What are Fuel Tax Credits?
Fuel tax credits provide your business with a credit for the fuel tax (excise) included in the fuel price. The excise is paid at the pump and, subject to certain conditions, refunded by the Australian Tax Office (ATO) via your BAS. It’s not a full refund of fuel tax if the fuel is used by heavy vehicles on public roads, as deducted from the refund is the government-imposed road user charge.
What has changed?
The fuel tax credit rate has been temporarily reduced (from 30 March to 28 September), resulting in 0c per litre for heavy vehicles travelling on public roads.
This is because the road user charge exceeded the excise duty paid, reducing the fuel tax credit rate to nil. This does not apply to fuel used in auxiliary equipment or while travelling off a public road (the halved fuel excise rate was claimable for this fuel as a fuel tax credit). Here are the details:
|FTC Rates used in heavy vehicles for travelling on public roads
|30 March to 28 September 2022
|From 29 September 2022
|Cents / litre
|Cents / litre
|Road User Charge
What are ‘off-road’ areas for FTC?
Off-road areas are considered to be any locations off a public road, for example:
|· Vehicle depot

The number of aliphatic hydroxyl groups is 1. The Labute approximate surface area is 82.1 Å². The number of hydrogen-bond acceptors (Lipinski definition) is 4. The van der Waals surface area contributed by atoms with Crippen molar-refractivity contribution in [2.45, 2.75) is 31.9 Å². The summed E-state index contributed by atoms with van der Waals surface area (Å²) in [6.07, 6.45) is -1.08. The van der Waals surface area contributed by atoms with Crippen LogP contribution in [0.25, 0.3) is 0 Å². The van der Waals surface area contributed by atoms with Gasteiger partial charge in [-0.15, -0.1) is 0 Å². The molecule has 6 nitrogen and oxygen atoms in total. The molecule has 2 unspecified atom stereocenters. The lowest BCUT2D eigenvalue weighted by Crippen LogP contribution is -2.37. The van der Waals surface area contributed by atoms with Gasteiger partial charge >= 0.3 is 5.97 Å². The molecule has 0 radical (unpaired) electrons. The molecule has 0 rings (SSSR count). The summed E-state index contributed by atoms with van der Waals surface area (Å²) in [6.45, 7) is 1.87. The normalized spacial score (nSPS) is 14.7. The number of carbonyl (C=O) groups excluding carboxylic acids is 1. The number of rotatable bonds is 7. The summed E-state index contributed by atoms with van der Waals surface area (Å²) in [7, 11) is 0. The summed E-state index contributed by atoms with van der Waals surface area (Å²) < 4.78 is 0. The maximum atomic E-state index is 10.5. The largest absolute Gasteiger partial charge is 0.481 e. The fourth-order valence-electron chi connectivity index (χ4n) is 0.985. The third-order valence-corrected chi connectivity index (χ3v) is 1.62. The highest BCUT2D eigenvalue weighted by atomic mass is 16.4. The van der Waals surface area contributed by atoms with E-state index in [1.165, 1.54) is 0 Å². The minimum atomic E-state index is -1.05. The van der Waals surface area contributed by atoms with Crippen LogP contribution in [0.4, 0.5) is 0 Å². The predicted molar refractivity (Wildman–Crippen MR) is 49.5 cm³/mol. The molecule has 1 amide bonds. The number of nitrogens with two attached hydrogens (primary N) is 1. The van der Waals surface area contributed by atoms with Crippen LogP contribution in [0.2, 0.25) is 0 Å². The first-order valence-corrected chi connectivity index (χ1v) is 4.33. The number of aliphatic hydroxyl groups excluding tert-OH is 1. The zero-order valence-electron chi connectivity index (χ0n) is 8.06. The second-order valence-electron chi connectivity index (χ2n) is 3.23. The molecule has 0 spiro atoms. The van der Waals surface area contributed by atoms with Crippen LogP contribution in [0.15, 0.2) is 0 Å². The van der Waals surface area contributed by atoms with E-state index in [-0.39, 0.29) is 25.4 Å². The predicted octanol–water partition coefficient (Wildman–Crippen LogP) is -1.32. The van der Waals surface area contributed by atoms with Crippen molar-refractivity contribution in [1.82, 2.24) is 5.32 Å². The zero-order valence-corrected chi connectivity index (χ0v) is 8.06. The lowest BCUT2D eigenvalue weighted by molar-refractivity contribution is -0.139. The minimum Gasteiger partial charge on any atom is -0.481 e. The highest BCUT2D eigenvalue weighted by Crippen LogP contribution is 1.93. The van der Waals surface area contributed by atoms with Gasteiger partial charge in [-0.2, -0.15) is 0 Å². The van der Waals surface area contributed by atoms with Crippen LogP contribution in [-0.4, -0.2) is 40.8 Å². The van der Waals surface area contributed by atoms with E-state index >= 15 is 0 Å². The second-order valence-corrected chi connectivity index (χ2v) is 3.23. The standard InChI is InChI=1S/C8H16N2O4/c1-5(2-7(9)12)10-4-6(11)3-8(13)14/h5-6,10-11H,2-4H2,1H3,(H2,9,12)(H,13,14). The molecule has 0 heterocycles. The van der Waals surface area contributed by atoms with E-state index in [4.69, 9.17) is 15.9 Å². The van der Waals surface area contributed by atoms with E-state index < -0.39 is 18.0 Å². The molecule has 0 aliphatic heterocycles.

· Mining site
|· Logging site
· Construction site
· Loading dock
· Council refuse site
Claim more with Auxiliary use
If your business uses fuel to power auxiliary equipment, you can claim up to 46 cents per litre for that fuel. The FTC Rate for auxiliary use is not reduced by the road user charge, even if this takes place on public roads.
ATO Safe Harbours
The ATO has provided various safe harbour percentages to assist in calculating fuel used in auxiliary equipment. This includes a 5% rate for air-conditioner units that moderate the temperature of a vehicle’s sleeping compartment when the driver is on a sleeping break during a long-haul trip. The vehicle must use fuel to power the air conditioner during the sleeping break of a long-haul trip.
What does it mean for my business? Can I make a retrospective claim?
If you have either under-claimed in previous periods at the standard on-road rate or not at all, you may be entitled to claim retrospective FTC rebates.
What do I need to do to make an FTC retrospective claim?
Information required includes how much fuel was acquired and how the fuel was used (e.g. off-road activity). If you have not kept records of that over the past four years, capture a consistent pattern across an appropriate sample time period. This can then be used to make a retrospective claim on off-road use for the previous four years on the basis your operations have remained consistent throughout this period.
Even if you’ve previously submitted a claim, if you can show usage data that indicates the previous claim was understated, it can then be used to claim off-road FTC rebates for up to four years.
Where to get help?
Most businesses underestimate claims due to the lack of evidence. As a result, many organisations underclaim their entitled rebate in fear of being unable to validate theirs with the Australian Taxation Office.
For more details or assistance with your FTC claims, get in touch with the
Advice Line at [email protected]